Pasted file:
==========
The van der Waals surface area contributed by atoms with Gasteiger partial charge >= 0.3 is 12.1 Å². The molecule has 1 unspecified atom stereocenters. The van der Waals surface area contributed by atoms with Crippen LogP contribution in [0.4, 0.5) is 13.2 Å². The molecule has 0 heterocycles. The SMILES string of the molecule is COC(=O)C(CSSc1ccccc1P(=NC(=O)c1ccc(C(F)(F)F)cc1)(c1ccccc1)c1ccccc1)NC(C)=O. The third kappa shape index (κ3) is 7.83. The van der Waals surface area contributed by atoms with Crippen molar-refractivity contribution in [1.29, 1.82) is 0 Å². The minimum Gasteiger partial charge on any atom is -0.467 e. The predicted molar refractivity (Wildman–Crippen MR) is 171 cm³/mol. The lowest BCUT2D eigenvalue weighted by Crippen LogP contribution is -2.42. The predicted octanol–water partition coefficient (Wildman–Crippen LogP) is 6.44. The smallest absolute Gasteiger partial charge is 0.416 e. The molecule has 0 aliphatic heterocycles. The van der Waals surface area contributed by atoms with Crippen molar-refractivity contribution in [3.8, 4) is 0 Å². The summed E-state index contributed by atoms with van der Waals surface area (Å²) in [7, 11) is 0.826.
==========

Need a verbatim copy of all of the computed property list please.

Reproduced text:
The van der Waals surface area contributed by atoms with Gasteiger partial charge >= 0.3 is 12.1 Å². The molecule has 1 unspecified atom stereocenters. The van der Waals surface area contributed by atoms with Crippen LogP contribution in [0.4, 0.5) is 13.2 Å². The molecule has 0 heterocycles. The SMILES string of the molecule is COC(=O)C(CSSc1ccccc1P(=NC(=O)c1ccc(C(F)(F)F)cc1)(c1ccccc1)c1ccccc1)NC(C)=O. The third kappa shape index (κ3) is 7.83. The van der Waals surface area contributed by atoms with Crippen molar-refractivity contribution in [1.29, 1.82) is 0 Å². The minimum Gasteiger partial charge on any atom is -0.467 e. The predicted molar refractivity (Wildman–Crippen MR) is 171 cm³/mol. The lowest BCUT2D eigenvalue weighted by Crippen LogP contribution is -2.42. The predicted octanol–water partition coefficient (Wildman–Crippen LogP) is 6.44. The smallest absolute Gasteiger partial charge is 0.416 e. The molecule has 0 aliphatic heterocycles. The van der Waals surface area contributed by atoms with Crippen molar-refractivity contribution in [3.8, 4) is 0 Å². The summed E-state index contributed by atoms with van der Waals surface area (Å²) in [7, 11) is 0.826.